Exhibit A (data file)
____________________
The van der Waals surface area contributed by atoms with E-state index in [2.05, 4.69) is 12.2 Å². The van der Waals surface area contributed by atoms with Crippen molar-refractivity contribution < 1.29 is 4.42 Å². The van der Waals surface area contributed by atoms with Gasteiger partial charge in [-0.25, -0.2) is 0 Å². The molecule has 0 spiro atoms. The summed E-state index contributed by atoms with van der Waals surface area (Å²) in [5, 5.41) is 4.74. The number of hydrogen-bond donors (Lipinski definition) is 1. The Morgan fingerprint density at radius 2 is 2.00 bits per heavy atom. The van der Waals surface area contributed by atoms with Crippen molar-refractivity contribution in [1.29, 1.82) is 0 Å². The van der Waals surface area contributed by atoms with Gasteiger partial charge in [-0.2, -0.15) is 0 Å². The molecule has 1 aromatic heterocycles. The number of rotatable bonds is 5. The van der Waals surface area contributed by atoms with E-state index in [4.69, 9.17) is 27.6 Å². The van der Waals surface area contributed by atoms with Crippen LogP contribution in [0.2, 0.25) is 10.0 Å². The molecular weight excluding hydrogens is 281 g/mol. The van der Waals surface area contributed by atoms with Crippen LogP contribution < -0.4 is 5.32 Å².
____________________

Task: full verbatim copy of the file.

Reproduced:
The van der Waals surface area contributed by atoms with E-state index in [2.05, 4.69) is 12.2 Å². The van der Waals surface area contributed by atoms with Crippen molar-refractivity contribution < 1.29 is 4.42 Å². The van der Waals surface area contributed by atoms with Gasteiger partial charge in [-0.25, -0.2) is 0 Å². The molecule has 0 spiro atoms. The summed E-state index contributed by atoms with van der Waals surface area (Å²) in [5, 5.41) is 4.74. The number of hydrogen-bond donors (Lipinski definition) is 1. The Morgan fingerprint density at radius 2 is 2.00 bits per heavy atom. The van der Waals surface area contributed by atoms with Crippen molar-refractivity contribution in [1.29, 1.82) is 0 Å². The van der Waals surface area contributed by atoms with Gasteiger partial charge in [-0.2, -0.15) is 0 Å². The molecule has 1 aromatic heterocycles. The number of rotatable bonds is 5. The van der Waals surface area contributed by atoms with E-state index in [4.69, 9.17) is 27.6 Å². The van der Waals surface area contributed by atoms with Crippen LogP contribution in [0.2, 0.25) is 10.0 Å². The molecular weight excluding hydrogens is 281 g/mol. The van der Waals surface area contributed by atoms with Crippen LogP contribution < -0.4 is 5.32 Å².